What a rocky start to a story. The first two sections – the first two pages – were almost unreadable for me. Matheson made the decision to describe the two forces on collision course through some very choppy prose. The stilted sentence fragments became nails driven into my brain, poking my patience nearly beyond its limit. But, when the battle started, and the sentences began to flow, the story picked up and became quite enjoyable. I’m sure that later on when I’m thinking about this story again, I may change my mind about the beginning (I am actually a huge fan of sentences fragments), but for now, it was off-putting, to say the least.

Sunday, February 8, 2009

February 8 - "The Man in the Black Suit"

Sundays with Uncle Stevie
“The Man in the Black Suit”
by Stephen King
Everything’s Eventual (2002)

* * * * (Great) Supernatural

While fishing where the Castle Rock stream forks, Gary, at nine years old, meets the man – the man in the black suit – who would haunt his dreams all his life, and worry his waking hours in those final days, eighty years later.

The thing I find most fascinating with the work of Stephen King is its interconnectedness. After reading over a dozen different novels and multiple short stories, you begin to recognize certain characters drifting and familiar settings passing as you travel through the many worlds he creates. Oh, and don’t believe for a second that this is a startling new revelation; King’s Dark Tower series addresses this fact in amazing detail. I only bring it up because of one of his novels I’m reading at the moment, Lisey’s Story. There are some scenes in the novel that are set out in the country, on a farm, that this story’s atmosphere touched upon.

And that’s what worked for me with this story. The setting. The time period just before World War I is brilliantly evoked and the descriptions alone allowed me to travel right along side nine year old Greg, as he beat his way to the stream, dropped his line, took his catch, and came face to face with the man in the black suit.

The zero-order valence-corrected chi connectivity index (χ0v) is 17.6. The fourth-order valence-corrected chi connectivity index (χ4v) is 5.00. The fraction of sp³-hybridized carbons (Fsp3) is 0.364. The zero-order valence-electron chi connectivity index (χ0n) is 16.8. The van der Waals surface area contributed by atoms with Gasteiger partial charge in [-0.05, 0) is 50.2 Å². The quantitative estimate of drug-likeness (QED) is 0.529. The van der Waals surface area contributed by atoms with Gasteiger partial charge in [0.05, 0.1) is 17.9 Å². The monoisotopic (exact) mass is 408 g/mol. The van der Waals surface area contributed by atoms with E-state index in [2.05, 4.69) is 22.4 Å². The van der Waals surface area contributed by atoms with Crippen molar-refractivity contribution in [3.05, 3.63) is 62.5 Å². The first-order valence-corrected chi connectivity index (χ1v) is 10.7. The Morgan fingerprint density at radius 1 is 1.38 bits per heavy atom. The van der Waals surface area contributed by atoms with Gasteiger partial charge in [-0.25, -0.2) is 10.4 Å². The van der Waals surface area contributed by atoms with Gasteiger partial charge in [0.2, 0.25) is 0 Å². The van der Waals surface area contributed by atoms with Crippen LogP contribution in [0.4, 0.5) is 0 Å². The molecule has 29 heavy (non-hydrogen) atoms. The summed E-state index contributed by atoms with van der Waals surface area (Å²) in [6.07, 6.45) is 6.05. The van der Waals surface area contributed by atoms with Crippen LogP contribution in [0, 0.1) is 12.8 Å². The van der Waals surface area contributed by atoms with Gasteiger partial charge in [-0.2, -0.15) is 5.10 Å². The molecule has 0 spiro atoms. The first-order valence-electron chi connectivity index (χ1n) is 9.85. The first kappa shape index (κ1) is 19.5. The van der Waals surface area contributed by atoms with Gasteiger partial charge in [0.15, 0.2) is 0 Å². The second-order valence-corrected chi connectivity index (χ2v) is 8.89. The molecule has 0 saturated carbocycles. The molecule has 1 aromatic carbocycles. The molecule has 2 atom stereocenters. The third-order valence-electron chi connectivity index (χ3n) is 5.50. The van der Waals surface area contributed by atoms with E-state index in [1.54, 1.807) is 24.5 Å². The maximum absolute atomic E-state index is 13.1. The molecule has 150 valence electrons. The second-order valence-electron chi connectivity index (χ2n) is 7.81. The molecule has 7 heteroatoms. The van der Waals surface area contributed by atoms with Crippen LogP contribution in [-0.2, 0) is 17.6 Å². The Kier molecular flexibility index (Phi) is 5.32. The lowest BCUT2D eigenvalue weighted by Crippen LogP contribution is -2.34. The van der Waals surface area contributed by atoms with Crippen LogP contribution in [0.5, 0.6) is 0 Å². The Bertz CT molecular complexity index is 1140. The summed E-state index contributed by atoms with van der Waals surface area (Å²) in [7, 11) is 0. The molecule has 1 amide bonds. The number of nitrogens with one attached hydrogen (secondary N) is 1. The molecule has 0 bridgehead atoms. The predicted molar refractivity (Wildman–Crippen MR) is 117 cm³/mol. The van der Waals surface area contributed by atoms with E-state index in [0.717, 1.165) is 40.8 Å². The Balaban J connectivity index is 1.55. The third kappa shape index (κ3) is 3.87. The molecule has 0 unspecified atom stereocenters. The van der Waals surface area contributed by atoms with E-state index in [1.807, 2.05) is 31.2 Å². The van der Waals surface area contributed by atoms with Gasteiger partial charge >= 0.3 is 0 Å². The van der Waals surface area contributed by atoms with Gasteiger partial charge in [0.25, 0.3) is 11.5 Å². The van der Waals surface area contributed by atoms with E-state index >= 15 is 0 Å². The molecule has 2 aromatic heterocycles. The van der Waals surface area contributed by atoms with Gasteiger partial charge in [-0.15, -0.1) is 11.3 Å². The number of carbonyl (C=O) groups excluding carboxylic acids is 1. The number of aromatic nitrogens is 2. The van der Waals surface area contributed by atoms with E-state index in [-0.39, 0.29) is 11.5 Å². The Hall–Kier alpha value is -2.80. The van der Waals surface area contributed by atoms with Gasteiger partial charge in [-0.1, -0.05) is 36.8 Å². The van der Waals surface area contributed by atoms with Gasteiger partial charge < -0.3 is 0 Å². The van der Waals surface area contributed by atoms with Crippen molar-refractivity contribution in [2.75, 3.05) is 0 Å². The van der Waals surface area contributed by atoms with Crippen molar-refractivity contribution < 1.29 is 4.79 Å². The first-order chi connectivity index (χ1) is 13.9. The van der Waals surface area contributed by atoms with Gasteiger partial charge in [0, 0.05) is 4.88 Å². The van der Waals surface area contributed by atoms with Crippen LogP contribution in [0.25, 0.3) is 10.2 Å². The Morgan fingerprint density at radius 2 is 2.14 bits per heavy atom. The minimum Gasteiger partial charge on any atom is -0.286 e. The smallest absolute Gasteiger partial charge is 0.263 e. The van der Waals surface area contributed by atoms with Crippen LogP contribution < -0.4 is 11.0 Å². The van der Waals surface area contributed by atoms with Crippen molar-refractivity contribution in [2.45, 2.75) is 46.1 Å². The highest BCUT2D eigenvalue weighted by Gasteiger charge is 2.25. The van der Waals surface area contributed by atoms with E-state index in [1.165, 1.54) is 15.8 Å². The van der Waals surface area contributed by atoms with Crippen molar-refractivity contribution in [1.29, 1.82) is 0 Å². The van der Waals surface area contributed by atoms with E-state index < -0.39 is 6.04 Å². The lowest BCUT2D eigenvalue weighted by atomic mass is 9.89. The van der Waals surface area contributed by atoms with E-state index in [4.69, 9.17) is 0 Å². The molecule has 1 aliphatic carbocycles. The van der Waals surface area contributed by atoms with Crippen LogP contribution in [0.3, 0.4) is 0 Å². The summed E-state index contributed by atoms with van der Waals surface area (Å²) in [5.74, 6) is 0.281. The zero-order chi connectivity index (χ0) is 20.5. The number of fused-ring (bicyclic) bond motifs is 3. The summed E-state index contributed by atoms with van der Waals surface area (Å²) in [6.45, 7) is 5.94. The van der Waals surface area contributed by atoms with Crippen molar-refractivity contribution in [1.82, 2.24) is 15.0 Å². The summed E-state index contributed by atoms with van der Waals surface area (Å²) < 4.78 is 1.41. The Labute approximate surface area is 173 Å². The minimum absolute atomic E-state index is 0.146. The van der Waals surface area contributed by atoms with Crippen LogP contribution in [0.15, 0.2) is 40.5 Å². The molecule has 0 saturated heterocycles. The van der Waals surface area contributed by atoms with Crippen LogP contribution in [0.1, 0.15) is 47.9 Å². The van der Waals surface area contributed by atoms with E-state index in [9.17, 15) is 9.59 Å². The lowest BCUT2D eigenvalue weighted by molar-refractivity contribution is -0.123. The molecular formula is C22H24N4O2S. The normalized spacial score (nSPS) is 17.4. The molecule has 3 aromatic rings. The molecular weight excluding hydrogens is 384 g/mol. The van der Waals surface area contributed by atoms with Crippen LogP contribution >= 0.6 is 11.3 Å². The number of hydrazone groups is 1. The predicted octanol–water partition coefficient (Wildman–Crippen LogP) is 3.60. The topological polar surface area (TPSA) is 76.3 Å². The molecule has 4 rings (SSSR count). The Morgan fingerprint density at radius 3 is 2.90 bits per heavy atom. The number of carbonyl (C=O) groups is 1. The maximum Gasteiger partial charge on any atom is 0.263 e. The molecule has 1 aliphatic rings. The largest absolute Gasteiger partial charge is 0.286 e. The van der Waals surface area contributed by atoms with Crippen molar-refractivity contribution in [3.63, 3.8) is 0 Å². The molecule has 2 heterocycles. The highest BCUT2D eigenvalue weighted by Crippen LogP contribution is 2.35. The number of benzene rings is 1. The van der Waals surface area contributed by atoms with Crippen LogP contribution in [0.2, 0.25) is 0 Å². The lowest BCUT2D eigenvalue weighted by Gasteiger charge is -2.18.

Saturday, February 7, 2009

February 7 - "La Pena"

“La Pena”
by Deb Olin Unferth
Minor Robberies (2007)

* * * (Good) Realistic

A couple on vacation in South America takes a pilgrimage to a remote holy site, La Pena, on the top of a distant mountain. Spiritual guides, tiny, tiny men with toys, and a long climb up the mountain lead the couple to what they were seeking.

This story would have to fall into the category of “flash” fiction. Whereas sudden fiction is a story of a few pages, flash fiction is a complete story told within a page or two. It is an amazing thing; that a story – a unique and original idea – can be told in an instant. These are the stories of conversation – the lies we spin or tales we tell when we share with one another.

This entire collection by Unferth is an example of these brief snippets into the lives of characters and situations we might meet each time we decide to spend a moment conversing with friends and strangers. And I, for one, am anxious to get to know Unferth a bit better through these flashes.

Friday, February 6, 2009

February 6 - "The Price"

“The Price”
by Neil Gaiman
Smoke and Mirrors (1998)

* * * (Good) Supernatural

After a particularly brutal night of fighting an unknown enemy, the beaten and bloodied black cat now calling the narrator’s house home, is locked in the basement to recover. Over the four days it takes the cat to recuperate, the narrator’s family encounters a streak of bad luck and disaster. Armed with a pair of night binoculars, the narrator releases the cat, stalking it silently, prepared to discover the source of the cat’s torment and his family’s misfortune.

Anyone who knows me knows I am not the world’s largest lover of animals. The mere fact that an author is able to make me care about one – a cat, even – speaks volumes toward the writing.

I enjoy stories that begin with a hint toward the eventual outcome. Sometimes it’s as simple as an introductory sentence, and sometimes it a bit more vague. The end result, however, is a story that comes together in the end, neatly wrapped, topped with a bow. You can tell that there was a plan all along for each piece of the puzzle.

The only surprise was the lack of any truly developed characters, something usually found in Gaiman’s writing. I never felt the connection to the narrator – or even the cat – that would draw me further into the world of the story.

Thursday, February 5, 2009

February 5 - "Loving the Dead"

“Loving the Dead”
by Ronald F. Currie, Jr.
New Sudden Fiction (2007)

* * * * * (Excellent) Realistic

As summer fades to fall, the narrator allows himself to hate once again. This hate is not directed toward the living, but instead, the dead. The narrator hates his grandfather and grandmother for the hardships they endured to raise and love their children, and eventual grandchildren.

This is the type of story that I normally don’t understand. The kind of story where you must read beyond the literal, find meaning in the spaces between the lines. Only, this is a story – a feeling – I recognize, share. Those vague spaces made clear.

What I enjoyed most was how Currie plays around with his commas, listing feelings in staccato bursts – giving the narrator a distinct, memorable voice.
“The flesh of her face has collapsed, and her eyes are huge, black, bottomless.”
“My older brother, six, towheaded, bespectacled, buries his face in my grandfather’s lap.”